I was in the process of getting another book entirely at the library when I noticed Mari Mancusi's Gamer Girl peeking out from its hiding place between two other books. Being the occasional gamer myself (though currently I'm being a little too scholarly to even focus on gaming), I could definitely relate to the title (not so much the synopsis).
There's much to love about Gamer Girl: the synopsis made the book sound like a very happy book – something that I've been on the hunt for awhile. The cover is simplistic and gorgeous – it definitely puts down the entire idea of the book with the drawing of the main character, Maddy, and the avatar she uses in a game (Fields of Fantasy) she gets for her birthday shortly after her parents divorce. The interior is just as gorgeous as the cover – the chapter headings depict Maddy's main emotions she's feeling by the end of the chapter.
Mancusi's writing style and use of Maddy's voice is great as well – Maddy is a very relatable character and she has an attitude that isn't annoying, making the book feel perfectly paced as Maddy gets to know SirLeo in Fields of Fantasy and falls in love with him. For awhile it probably feels as though Maddy will find out SirLeo is really an online predator.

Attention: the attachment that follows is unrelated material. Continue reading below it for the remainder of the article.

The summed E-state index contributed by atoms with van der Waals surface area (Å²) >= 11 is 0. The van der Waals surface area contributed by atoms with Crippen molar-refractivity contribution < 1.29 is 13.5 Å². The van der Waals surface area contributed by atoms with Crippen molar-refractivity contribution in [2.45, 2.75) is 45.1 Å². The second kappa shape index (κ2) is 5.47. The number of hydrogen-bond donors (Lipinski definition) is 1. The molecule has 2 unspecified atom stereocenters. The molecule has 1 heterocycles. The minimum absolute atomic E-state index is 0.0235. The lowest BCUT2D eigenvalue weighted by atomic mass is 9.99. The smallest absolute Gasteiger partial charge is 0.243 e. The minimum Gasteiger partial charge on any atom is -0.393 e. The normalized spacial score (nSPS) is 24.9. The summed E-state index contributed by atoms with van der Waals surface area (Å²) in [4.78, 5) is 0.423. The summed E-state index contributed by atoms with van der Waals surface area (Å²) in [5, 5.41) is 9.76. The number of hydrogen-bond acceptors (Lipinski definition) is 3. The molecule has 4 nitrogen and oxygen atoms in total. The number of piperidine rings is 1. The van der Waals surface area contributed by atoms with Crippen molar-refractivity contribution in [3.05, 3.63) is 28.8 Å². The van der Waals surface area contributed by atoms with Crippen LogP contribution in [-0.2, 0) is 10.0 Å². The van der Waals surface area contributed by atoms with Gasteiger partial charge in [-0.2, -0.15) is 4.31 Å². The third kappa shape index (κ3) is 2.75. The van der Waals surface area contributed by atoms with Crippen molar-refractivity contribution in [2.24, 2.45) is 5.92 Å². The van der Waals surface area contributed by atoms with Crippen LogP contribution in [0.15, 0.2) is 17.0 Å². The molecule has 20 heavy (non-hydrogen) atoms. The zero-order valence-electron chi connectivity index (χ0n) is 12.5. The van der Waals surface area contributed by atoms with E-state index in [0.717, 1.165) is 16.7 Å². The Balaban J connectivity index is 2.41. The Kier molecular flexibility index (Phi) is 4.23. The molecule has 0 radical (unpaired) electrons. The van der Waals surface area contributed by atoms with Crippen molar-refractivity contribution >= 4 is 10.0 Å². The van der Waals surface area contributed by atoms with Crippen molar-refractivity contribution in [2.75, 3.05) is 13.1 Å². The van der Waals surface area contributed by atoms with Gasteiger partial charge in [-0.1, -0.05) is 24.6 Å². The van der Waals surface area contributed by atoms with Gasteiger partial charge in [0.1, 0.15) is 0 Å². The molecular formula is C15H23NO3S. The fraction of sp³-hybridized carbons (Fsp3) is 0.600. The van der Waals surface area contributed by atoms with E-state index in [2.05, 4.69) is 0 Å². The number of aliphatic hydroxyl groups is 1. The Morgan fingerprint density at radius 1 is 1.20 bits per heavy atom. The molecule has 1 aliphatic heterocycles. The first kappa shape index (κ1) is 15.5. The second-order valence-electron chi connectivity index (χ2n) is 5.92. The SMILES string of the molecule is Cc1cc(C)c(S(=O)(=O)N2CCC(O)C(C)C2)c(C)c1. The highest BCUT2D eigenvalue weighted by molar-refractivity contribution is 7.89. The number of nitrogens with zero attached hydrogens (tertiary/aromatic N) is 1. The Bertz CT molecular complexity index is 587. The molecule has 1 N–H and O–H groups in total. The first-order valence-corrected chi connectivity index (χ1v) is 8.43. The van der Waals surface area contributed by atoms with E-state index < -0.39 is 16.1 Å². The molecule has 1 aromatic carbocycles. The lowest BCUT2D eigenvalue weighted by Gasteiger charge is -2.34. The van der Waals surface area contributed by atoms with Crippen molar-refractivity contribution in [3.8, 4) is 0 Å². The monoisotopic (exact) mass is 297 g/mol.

Much as I really loved Gamer Girl and Mancusi's writing style, the book feels as though it's aimed more toward middle grade than a high schooler my age. The book is stereotypical with Maddy being bullied by the "Royal Court" as soon as she starts a new school and Maddy tries to escape from the troubles of her reality by entering the gaming world and playing Fields of Fantasy with an elfin character named Allora, someone she would rather be. It all leads to a very cute and adorable ending with the popular guy falling for the outcast – very happy and light-hearted, and certainly not something you're likely to come across in real life, compared to the realistic drama of Margo Kelly's Who R U Really.